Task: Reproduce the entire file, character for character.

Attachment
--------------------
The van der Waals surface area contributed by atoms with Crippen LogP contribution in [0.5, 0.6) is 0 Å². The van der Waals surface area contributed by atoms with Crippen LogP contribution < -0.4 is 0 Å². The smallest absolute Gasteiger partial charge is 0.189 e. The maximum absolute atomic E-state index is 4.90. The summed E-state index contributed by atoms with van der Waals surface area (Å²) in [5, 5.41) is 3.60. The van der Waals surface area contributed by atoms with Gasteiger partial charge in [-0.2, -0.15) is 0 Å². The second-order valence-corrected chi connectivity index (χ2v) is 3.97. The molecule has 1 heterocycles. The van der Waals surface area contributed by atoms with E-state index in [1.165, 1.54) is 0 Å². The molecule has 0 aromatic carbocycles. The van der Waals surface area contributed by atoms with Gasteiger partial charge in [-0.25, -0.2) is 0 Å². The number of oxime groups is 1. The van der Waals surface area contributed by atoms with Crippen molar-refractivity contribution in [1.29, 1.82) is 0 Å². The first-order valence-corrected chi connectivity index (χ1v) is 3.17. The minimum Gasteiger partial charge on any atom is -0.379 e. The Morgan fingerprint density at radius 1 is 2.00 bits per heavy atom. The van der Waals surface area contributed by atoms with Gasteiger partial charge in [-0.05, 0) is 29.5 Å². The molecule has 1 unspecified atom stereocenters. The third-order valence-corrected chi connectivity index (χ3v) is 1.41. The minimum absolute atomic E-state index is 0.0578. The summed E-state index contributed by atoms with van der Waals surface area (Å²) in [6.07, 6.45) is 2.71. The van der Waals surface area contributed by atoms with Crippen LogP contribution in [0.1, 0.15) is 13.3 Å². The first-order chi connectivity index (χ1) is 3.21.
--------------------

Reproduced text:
The van der Waals surface area contributed by atoms with Crippen LogP contribution in [0.5, 0.6) is 0 Å². The van der Waals surface area contributed by atoms with Crippen LogP contribution < -0.4 is 0 Å². The smallest absolute Gasteiger partial charge is 0.189 e. The maximum absolute atomic E-state index is 4.90. The summed E-state index contributed by atoms with van der Waals surface area (Å²) in [5, 5.41) is 3.60. The van der Waals surface area contributed by atoms with Gasteiger partial charge in [-0.2, -0.15) is 0 Å². The second-order valence-corrected chi connectivity index (χ2v) is 3.97. The molecule has 1 heterocycles. The van der Waals surface area contributed by atoms with E-state index in [1.165, 1.54) is 0 Å². The molecule has 0 aromatic carbocycles. The van der Waals surface area contributed by atoms with Gasteiger partial charge in [-0.25, -0.2) is 0 Å². The number of oxime groups is 1. The van der Waals surface area contributed by atoms with Crippen molar-refractivity contribution in [1.29, 1.82) is 0 Å². The first-order valence-corrected chi connectivity index (χ1v) is 3.17. The minimum Gasteiger partial charge on any atom is -0.379 e. The Morgan fingerprint density at radius 1 is 2.00 bits per heavy atom. The van der Waals surface area contributed by atoms with Gasteiger partial charge in [-0.05, 0) is 29.5 Å². The molecule has 1 unspecified atom stereocenters. The third-order valence-corrected chi connectivity index (χ3v) is 1.41. The minimum absolute atomic E-state index is 0.0578. The summed E-state index contributed by atoms with van der Waals surface area (Å²) in [6.07, 6.45) is 2.71. The van der Waals surface area contributed by atoms with Crippen LogP contribution in [0.1, 0.15) is 13.3 Å². The first-order chi connectivity index (χ1) is 3.21.